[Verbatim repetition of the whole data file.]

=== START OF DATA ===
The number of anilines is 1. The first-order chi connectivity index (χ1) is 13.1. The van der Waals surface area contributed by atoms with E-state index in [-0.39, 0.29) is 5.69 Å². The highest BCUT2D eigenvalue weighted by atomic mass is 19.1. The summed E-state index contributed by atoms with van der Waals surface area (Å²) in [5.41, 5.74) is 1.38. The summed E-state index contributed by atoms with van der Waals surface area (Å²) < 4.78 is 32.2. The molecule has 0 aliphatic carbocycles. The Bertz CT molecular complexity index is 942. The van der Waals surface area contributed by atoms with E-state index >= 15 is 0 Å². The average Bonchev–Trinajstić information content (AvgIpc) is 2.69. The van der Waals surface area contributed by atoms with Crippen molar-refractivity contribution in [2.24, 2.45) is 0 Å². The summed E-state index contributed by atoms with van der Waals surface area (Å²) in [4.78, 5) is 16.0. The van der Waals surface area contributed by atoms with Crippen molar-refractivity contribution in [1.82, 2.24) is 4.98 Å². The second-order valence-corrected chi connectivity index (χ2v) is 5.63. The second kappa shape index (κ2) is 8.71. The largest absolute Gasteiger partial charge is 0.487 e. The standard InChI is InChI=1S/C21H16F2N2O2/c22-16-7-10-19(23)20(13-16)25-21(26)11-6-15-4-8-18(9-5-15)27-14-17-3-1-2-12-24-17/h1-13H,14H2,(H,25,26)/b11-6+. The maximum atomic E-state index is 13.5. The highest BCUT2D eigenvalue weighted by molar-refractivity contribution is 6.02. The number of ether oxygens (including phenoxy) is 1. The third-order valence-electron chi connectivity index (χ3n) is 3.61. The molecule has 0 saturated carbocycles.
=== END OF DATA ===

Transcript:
The number of anilines is 1. The first-order chi connectivity index (χ1) is 13.1. The van der Waals surface area contributed by atoms with E-state index in [-0.39, 0.29) is 5.69 Å². The highest BCUT2D eigenvalue weighted by atomic mass is 19.1. The summed E-state index contributed by atoms with van der Waals surface area (Å²) in [5.41, 5.74) is 1.38. The summed E-state index contributed by atoms with van der Waals surface area (Å²) < 4.78 is 32.2. The molecule has 0 aliphatic carbocycles. The Bertz CT molecular complexity index is 942. The van der Waals surface area contributed by atoms with E-state index >= 15 is 0 Å². The average Bonchev–Trinajstić information content (AvgIpc) is 2.69. The van der Waals surface area contributed by atoms with Crippen molar-refractivity contribution in [2.24, 2.45) is 0 Å². The summed E-state index contributed by atoms with van der Waals surface area (Å²) in [4.78, 5) is 16.0. The van der Waals surface area contributed by atoms with Crippen molar-refractivity contribution in [1.82, 2.24) is 4.98 Å². The second-order valence-corrected chi connectivity index (χ2v) is 5.63. The second kappa shape index (κ2) is 8.71. The largest absolute Gasteiger partial charge is 0.487 e. The standard InChI is InChI=1S/C21H16F2N2O2/c22-16-7-10-19(23)20(13-16)25-21(26)11-6-15-4-8-18(9-5-15)27-14-17-3-1-2-12-24-17/h1-13H,14H2,(H,25,26)/b11-6+. The maximum atomic E-state index is 13.5. The highest BCUT2D eigenvalue weighted by molar-refractivity contribution is 6.02. The number of ether oxygens (including phenoxy) is 1. The third-order valence-electron chi connectivity index (χ3n) is 3.61. The molecule has 0 saturated carbocycles.